This was the first book I had ever read by Peter Robinson. I love a good mystery, and I particularly have a thing for those that are set in England, so I was delighted to discover this author who will take his place alongside P.D. James, Elizabeth George, Ruth Rendell, Deborah Crombie, John Harvey and Stephen Booth (to name a few of my favorites.)
It features DCI Alan Banks who is on desk duty for insubordination when his supervisor thinks to punish and humiliate him even further by assigning him a 50 year old cold case. After a drought depletes a reservoir, a skeleton mired in mud surfaces in the remnants of a village that had been submerged in 1953. It seems an impossible task to identify the young woman after so much time has passed and the killer is probably already dead as well. But instead of resenting the job as pointless, Banks is challenged by the seemingly insurmountable odds, and with the help of DS Annie Cabbot, begins to unravel the mystery while also coming to grips with his life as a newly divorced man.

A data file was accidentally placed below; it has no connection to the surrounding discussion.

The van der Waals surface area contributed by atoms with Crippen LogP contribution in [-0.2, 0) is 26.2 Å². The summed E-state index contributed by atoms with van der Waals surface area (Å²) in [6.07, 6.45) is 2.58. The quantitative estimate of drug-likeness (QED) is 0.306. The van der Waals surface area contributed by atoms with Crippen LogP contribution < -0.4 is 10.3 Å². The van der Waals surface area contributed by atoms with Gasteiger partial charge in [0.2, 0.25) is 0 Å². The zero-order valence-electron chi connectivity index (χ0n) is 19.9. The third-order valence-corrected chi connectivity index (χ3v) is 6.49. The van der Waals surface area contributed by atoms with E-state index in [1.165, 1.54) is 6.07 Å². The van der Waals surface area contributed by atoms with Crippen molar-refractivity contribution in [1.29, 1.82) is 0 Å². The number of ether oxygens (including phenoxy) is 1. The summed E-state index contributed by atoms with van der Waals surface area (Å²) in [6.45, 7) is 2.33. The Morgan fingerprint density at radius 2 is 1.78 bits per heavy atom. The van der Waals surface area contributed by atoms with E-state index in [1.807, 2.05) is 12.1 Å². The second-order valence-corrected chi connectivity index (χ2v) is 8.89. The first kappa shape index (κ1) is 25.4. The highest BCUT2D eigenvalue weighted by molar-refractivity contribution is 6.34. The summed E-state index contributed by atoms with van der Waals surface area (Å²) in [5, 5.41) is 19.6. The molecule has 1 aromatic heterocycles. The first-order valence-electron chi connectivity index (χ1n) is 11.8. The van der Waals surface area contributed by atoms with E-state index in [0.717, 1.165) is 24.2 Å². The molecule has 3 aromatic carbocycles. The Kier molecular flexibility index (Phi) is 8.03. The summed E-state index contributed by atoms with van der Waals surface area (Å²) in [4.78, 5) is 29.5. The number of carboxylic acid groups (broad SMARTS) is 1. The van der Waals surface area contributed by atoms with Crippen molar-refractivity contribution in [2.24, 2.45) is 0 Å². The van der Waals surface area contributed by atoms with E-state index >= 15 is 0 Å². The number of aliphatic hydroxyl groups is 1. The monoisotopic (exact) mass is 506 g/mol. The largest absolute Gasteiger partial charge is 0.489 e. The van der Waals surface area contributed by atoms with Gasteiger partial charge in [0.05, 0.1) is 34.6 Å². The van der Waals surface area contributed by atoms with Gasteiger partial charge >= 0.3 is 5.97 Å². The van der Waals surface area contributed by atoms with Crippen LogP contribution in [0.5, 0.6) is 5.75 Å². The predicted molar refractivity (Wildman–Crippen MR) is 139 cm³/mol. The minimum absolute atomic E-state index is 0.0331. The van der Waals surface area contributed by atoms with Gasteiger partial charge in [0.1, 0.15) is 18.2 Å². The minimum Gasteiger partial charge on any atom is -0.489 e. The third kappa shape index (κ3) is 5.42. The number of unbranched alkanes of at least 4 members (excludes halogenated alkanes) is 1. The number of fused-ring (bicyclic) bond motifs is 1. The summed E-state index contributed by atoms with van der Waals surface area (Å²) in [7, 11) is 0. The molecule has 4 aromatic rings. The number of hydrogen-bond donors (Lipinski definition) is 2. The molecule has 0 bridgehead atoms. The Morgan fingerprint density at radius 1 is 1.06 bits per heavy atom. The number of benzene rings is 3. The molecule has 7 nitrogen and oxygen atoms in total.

The book ratchets back and forth between the present and events that took place during WWII. The flashbacks are revealed to us by young Gwen, who is now in her 70s, and as a famous author lives under a different name. These memories enticingly reveal the truth bit by bit, but are a little disconcerting as they appear on the same pages with real-time events. It was an interesting literary device that required my full attention.
The background for these pages was Anita's brand acrylic paint in "Turquoise" and "Moccasin Brown". The white writing was done with a Gelly Roll pen in the Art Nouveau alphabet. I put lines and dots around the illustration to set it off.